Sensory area primary sensory area secondary sensory area Motor area primary motor area secondary motor area supplementary motor area Association area parietal, occipital and temporal cortex - conceptual elaboration of sensory data prefrontal (frontal) cortex - judgement, foresight Functional Localization of Cerebral Cortex
Agnosia Tactile agnosia Visual agnosia Alexia Auditory agnosia Apraxia Aphasia Wernicke’s (receptive) aphasia Broca’s (Motor) aphasia conduction aphasia global aphasia Disorders of Association Cortex
Apraxia The inability to execute a voluntary motor movement despite being able to demonstrate normal muscle function.
Language Speech Writing Calculation 3D perception Singing Playing Musical instrument
Roger Sperry (1913-1994) 1981 Nobel Laureate Split Brain Commissuratomy (split corpus callosum) Two minds in one brain?
Sensory Language Area (Wernike's area) ---- 22, 39, 40 Receptive Aphasia - area 22 defect in comprehension, good spontaneous speech Anomic Aphasia - word finding difficulty Jargon aphasia - fluent, but unintelligiable jargon 39 (supramarginal gyrus), 40 (angular gyrus) Superior Longitudinal (Arcuate) Fasciculus Conduction Aphasia good comprehension, good spontaneous speech poor repetition, poor response Motor Language Area (Broca’s area) --- 44, 45 Motor Apahsia good comprehension, no speech, agraphia Language Areas
Arcuate Fasciculus The groups of fibers that connect Broca's area with Wernicke's area (these fibers connect to the angular gyrus) and are located below the supramarginal gyrus. According to Geschwind, damage to this area results in Conduction Aphasia
Classification of Thalamic Nuclei I. Lateral Nuclear Group II. Medial Nuclear Group III. Anterior Nuclear Group IV. Posterior Nuclear Group V. Metathalamic Nuclear Group VI. Intralaminar Nuclear Group VII. Thalamic Reticular Nucleus
Clinical Feature Principal Pathologic Lesion: Corpus Striatum (esp. caudate nucleus) and Cerebral Cortex - Predominantly autosomal dominantly inherited chronic fatal disease (Gene: chromosome 4) - Insidious onset: Usually 40-50 - Choreic movements in onset - Frequently associated with emotional disturbances - Ultimately, grotesque gait and sever dysarthria, progressive dementia ensues. HUNTINGTON’S CHOREA
SYDENHAM’S CHOREA - Complication of Rheumatic Fever - Fine, disorganized , and random movements of extremities, face and tongue - Accompanied by Muscular Hypotonia - Typical exaggeration of associated movements during voluntary activity - Usually recovers spontaneously in 1 to 4 months Clinical Feature Principal Pathologic Lesion: Corpus Striatum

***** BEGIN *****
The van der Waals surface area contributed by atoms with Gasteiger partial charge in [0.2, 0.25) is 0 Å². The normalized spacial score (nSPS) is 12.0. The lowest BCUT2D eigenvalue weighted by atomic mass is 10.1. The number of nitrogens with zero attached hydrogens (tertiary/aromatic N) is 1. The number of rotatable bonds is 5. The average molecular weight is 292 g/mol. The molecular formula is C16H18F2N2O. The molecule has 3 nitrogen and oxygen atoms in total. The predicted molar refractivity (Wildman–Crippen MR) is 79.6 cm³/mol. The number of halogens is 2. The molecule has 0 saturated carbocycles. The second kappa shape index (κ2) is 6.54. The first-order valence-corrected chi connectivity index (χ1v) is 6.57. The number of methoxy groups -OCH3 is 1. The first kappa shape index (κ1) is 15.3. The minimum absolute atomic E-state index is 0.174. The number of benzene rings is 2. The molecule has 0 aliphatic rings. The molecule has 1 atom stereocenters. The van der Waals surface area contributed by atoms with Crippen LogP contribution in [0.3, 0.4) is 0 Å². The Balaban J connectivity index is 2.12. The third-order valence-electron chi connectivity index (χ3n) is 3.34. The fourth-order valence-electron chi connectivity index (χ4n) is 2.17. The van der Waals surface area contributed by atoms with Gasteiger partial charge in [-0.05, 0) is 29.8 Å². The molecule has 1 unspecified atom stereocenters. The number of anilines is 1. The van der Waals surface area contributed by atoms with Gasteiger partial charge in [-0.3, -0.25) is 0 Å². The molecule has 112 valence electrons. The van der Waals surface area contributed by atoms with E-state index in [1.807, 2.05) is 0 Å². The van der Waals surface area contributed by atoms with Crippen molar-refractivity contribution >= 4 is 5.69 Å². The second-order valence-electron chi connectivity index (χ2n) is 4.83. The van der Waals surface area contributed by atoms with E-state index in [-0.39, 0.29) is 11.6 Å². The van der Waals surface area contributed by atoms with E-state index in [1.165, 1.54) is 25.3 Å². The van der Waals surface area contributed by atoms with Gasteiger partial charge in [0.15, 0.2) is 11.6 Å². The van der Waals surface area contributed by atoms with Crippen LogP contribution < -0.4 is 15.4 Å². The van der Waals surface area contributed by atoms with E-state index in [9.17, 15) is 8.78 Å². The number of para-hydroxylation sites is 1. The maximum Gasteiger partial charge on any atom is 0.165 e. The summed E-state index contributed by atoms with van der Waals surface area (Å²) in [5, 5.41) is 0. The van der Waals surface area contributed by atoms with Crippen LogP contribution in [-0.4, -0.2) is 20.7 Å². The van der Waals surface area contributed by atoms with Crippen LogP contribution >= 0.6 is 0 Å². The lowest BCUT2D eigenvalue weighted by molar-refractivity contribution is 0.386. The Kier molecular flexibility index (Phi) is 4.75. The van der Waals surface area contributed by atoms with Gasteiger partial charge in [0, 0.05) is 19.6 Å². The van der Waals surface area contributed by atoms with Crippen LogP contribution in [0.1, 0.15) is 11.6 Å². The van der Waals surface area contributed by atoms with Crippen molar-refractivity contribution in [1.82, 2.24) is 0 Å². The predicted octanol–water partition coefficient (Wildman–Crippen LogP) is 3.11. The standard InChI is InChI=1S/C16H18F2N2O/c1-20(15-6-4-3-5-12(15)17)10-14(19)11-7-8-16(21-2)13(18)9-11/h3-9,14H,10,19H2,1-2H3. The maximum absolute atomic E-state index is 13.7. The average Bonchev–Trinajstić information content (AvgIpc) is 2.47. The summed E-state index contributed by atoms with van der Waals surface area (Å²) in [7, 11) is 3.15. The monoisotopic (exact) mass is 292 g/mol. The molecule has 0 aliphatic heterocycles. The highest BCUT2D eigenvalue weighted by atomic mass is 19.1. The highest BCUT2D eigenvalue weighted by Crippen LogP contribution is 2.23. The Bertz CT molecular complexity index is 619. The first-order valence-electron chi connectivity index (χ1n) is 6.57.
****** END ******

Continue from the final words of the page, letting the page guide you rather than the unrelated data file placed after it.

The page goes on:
HEMIBALLISM - Usually results from CVA (Cerebrovascular Accident) involving subthalamic nucleus - sudden onset - Violent, writhing, involuntary movements of wide excursion confined to one half of the body - The movements are continuous and often exhausting but cease during sleep - Sometimes fatal due to exhaustion - Could be controlled by phenothiazines and stereotaxic surgery Clinical Feature Lesion: Subthalamic Nucleus
Muhammad Ali in Alanta Olympic Parkinson’s Disease Disease of mesostriatal dopaminergic system PD normal
Substantia Nigra, Pars Compacta (SNc) DOPAminergic Neuron Slowness of Movement - Difficulty in Initiation and Cessation of Movement Clinical Feature (1) Parkinson’s Disease - Paralysis Agitans
Isocortex – typical 6 layered cortex I. Molecular Layer II. External Granular Layer III. External Pyramidal Layer IV. Internal Granular Layer V. Internal Pyramidal Layer VI. Polymorphic Layer
I. Molecular Layer II. External Granular Layer III. External Pyramidal Layer Line of Kaes-Bechterew IV. Internal Granular Layer Outer band of Baillarger - Line of Gennari in area 17 V. Internal Pyramidal Layer Giant pyramidal cell of Betz Inner Band of Baillarger VI. Polymorphic Layer Golgi Nissl Weigert